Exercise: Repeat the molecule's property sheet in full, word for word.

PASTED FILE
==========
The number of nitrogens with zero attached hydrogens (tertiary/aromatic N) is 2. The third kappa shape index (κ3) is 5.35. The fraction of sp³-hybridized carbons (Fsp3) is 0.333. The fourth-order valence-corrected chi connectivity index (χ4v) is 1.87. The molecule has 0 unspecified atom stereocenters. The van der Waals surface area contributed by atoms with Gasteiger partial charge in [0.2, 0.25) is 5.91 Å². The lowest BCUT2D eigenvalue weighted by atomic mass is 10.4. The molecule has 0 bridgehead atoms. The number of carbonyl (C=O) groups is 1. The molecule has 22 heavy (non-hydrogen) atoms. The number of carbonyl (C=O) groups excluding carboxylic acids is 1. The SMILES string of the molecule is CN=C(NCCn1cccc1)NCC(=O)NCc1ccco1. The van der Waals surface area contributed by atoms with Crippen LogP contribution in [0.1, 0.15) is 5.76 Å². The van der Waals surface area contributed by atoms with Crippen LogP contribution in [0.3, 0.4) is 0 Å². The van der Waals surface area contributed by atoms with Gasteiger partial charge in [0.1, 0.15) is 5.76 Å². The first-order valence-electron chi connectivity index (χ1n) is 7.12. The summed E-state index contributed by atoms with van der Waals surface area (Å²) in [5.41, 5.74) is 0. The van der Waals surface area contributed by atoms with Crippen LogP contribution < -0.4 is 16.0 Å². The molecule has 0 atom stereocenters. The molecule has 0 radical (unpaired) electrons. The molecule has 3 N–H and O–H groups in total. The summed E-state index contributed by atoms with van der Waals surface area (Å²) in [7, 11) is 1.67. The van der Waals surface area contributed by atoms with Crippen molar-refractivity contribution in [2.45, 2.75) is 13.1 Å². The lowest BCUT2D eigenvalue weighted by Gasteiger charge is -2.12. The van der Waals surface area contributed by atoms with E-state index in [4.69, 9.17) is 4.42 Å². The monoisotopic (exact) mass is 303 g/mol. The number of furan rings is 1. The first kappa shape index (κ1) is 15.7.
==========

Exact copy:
The number of nitrogens with zero attached hydrogens (tertiary/aromatic N) is 2. The third kappa shape index (κ3) is 5.35. The fraction of sp³-hybridized carbons (Fsp3) is 0.333. The fourth-order valence-corrected chi connectivity index (χ4v) is 1.87. The molecule has 0 unspecified atom stereocenters. The van der Waals surface area contributed by atoms with Gasteiger partial charge in [0.2, 0.25) is 5.91 Å². The lowest BCUT2D eigenvalue weighted by atomic mass is 10.4. The molecule has 0 bridgehead atoms. The number of carbonyl (C=O) groups is 1. The molecule has 22 heavy (non-hydrogen) atoms. The number of carbonyl (C=O) groups excluding carboxylic acids is 1. The SMILES string of the molecule is CN=C(NCCn1cccc1)NCC(=O)NCc1ccco1. The van der Waals surface area contributed by atoms with Crippen LogP contribution in [0.1, 0.15) is 5.76 Å². The van der Waals surface area contributed by atoms with Crippen LogP contribution in [0.3, 0.4) is 0 Å². The van der Waals surface area contributed by atoms with Gasteiger partial charge in [0.1, 0.15) is 5.76 Å². The first-order valence-electron chi connectivity index (χ1n) is 7.12. The summed E-state index contributed by atoms with van der Waals surface area (Å²) in [5.41, 5.74) is 0. The van der Waals surface area contributed by atoms with Crippen LogP contribution < -0.4 is 16.0 Å². The molecule has 0 atom stereocenters. The molecule has 0 radical (unpaired) electrons. The molecule has 3 N–H and O–H groups in total. The summed E-state index contributed by atoms with van der Waals surface area (Å²) in [7, 11) is 1.67. The van der Waals surface area contributed by atoms with Crippen molar-refractivity contribution in [2.45, 2.75) is 13.1 Å². The lowest BCUT2D eigenvalue weighted by Gasteiger charge is -2.12. The van der Waals surface area contributed by atoms with E-state index in [4.69, 9.17) is 4.42 Å². The monoisotopic (exact) mass is 303 g/mol. The number of furan rings is 1. The first kappa shape index (κ1) is 15.7.